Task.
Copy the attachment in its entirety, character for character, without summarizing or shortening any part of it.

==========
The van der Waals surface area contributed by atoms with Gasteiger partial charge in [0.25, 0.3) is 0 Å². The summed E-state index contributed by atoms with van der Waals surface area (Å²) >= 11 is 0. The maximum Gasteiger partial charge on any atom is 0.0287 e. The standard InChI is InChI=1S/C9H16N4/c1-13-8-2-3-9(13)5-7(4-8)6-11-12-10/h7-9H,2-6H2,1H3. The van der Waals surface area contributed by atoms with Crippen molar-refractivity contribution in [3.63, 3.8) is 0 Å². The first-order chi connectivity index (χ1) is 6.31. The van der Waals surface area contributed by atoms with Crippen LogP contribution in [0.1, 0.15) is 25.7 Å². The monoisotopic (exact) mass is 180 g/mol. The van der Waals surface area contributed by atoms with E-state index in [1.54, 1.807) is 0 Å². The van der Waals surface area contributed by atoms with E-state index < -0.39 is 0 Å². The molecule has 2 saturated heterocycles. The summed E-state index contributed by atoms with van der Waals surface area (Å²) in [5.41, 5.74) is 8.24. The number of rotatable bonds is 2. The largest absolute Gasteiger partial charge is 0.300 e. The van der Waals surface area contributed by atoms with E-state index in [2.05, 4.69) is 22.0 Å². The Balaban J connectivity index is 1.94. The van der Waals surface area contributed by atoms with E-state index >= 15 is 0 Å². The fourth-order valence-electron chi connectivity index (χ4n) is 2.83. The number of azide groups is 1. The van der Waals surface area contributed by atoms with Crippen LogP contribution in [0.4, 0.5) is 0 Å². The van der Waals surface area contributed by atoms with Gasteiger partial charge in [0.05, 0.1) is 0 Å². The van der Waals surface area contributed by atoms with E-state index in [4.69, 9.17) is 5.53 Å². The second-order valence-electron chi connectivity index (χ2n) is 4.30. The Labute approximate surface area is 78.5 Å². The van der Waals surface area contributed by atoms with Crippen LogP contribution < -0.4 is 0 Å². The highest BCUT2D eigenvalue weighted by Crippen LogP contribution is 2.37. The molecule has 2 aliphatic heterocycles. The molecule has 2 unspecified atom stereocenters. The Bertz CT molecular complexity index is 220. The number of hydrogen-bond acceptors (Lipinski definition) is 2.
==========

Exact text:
The van der Waals surface area contributed by atoms with Gasteiger partial charge in [0.25, 0.3) is 0 Å². The summed E-state index contributed by atoms with van der Waals surface area (Å²) >= 11 is 0. The maximum Gasteiger partial charge on any atom is 0.0287 e. The standard InChI is InChI=1S/C9H16N4/c1-13-8-2-3-9(13)5-7(4-8)6-11-12-10/h7-9H,2-6H2,1H3. The van der Waals surface area contributed by atoms with Crippen molar-refractivity contribution in [3.63, 3.8) is 0 Å². The first-order chi connectivity index (χ1) is 6.31. The van der Waals surface area contributed by atoms with Crippen LogP contribution in [0.1, 0.15) is 25.7 Å². The monoisotopic (exact) mass is 180 g/mol. The van der Waals surface area contributed by atoms with E-state index in [1.54, 1.807) is 0 Å². The van der Waals surface area contributed by atoms with E-state index < -0.39 is 0 Å². The molecule has 2 saturated heterocycles. The summed E-state index contributed by atoms with van der Waals surface area (Å²) in [5.41, 5.74) is 8.24. The number of rotatable bonds is 2. The largest absolute Gasteiger partial charge is 0.300 e. The van der Waals surface area contributed by atoms with E-state index in [2.05, 4.69) is 22.0 Å². The Balaban J connectivity index is 1.94. The van der Waals surface area contributed by atoms with E-state index >= 15 is 0 Å². The fourth-order valence-electron chi connectivity index (χ4n) is 2.83. The number of azide groups is 1. The van der Waals surface area contributed by atoms with Crippen LogP contribution in [0.4, 0.5) is 0 Å². The van der Waals surface area contributed by atoms with Gasteiger partial charge in [0.05, 0.1) is 0 Å². The van der Waals surface area contributed by atoms with E-state index in [4.69, 9.17) is 5.53 Å². The second-order valence-electron chi connectivity index (χ2n) is 4.30. The Labute approximate surface area is 78.5 Å². The van der Waals surface area contributed by atoms with Crippen LogP contribution < -0.4 is 0 Å². The highest BCUT2D eigenvalue weighted by Crippen LogP contribution is 2.37. The molecule has 2 aliphatic heterocycles. The molecule has 2 unspecified atom stereocenters. The Bertz CT molecular complexity index is 220. The number of hydrogen-bond acceptors (Lipinski definition) is 2.